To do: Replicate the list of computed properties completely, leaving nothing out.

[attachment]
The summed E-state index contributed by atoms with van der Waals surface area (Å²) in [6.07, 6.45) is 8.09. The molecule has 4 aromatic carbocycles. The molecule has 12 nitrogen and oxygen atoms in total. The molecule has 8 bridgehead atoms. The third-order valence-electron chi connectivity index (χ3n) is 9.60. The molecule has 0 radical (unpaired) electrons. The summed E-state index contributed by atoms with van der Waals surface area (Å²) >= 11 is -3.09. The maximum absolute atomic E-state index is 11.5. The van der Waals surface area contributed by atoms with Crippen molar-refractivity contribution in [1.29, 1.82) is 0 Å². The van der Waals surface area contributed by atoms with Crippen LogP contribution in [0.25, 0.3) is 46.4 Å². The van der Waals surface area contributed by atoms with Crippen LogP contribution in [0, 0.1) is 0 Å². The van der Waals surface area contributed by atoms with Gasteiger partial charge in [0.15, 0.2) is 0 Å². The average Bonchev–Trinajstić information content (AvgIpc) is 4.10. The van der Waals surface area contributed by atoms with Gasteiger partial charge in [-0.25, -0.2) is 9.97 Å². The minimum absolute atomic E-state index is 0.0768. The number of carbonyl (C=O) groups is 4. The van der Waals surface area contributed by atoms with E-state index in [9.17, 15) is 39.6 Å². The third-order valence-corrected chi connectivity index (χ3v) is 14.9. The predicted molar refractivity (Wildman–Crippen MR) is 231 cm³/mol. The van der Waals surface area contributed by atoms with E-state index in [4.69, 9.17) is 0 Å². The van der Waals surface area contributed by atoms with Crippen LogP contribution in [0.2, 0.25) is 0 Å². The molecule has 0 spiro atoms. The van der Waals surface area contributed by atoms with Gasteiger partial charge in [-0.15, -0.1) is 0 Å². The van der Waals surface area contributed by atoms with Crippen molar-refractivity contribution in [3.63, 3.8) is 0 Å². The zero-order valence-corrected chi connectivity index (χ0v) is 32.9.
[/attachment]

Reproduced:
The summed E-state index contributed by atoms with van der Waals surface area (Å²) in [6.07, 6.45) is 8.09. The molecule has 4 aromatic carbocycles. The molecule has 12 nitrogen and oxygen atoms in total. The molecule has 8 bridgehead atoms. The third-order valence-electron chi connectivity index (χ3n) is 9.60. The molecule has 0 radical (unpaired) electrons. The summed E-state index contributed by atoms with van der Waals surface area (Å²) >= 11 is -3.09. The maximum absolute atomic E-state index is 11.5. The van der Waals surface area contributed by atoms with Crippen molar-refractivity contribution in [1.29, 1.82) is 0 Å². The van der Waals surface area contributed by atoms with Crippen LogP contribution in [0.25, 0.3) is 46.4 Å². The van der Waals surface area contributed by atoms with Crippen LogP contribution in [0, 0.1) is 0 Å². The van der Waals surface area contributed by atoms with Gasteiger partial charge in [0.15, 0.2) is 0 Å². The average Bonchev–Trinajstić information content (AvgIpc) is 4.10. The van der Waals surface area contributed by atoms with Gasteiger partial charge in [-0.25, -0.2) is 9.97 Å². The minimum absolute atomic E-state index is 0.0768. The number of carbonyl (C=O) groups is 4. The van der Waals surface area contributed by atoms with E-state index in [9.17, 15) is 39.6 Å². The third-order valence-corrected chi connectivity index (χ3v) is 14.9. The predicted molar refractivity (Wildman–Crippen MR) is 231 cm³/mol. The van der Waals surface area contributed by atoms with E-state index in [4.69, 9.17) is 0 Å². The van der Waals surface area contributed by atoms with Crippen LogP contribution in [0.2, 0.25) is 0 Å². The molecule has 0 spiro atoms. The van der Waals surface area contributed by atoms with Gasteiger partial charge in [-0.15, -0.1) is 0 Å². The van der Waals surface area contributed by atoms with Crippen molar-refractivity contribution in [3.63, 3.8) is 0 Å². The zero-order valence-corrected chi connectivity index (χ0v) is 32.9.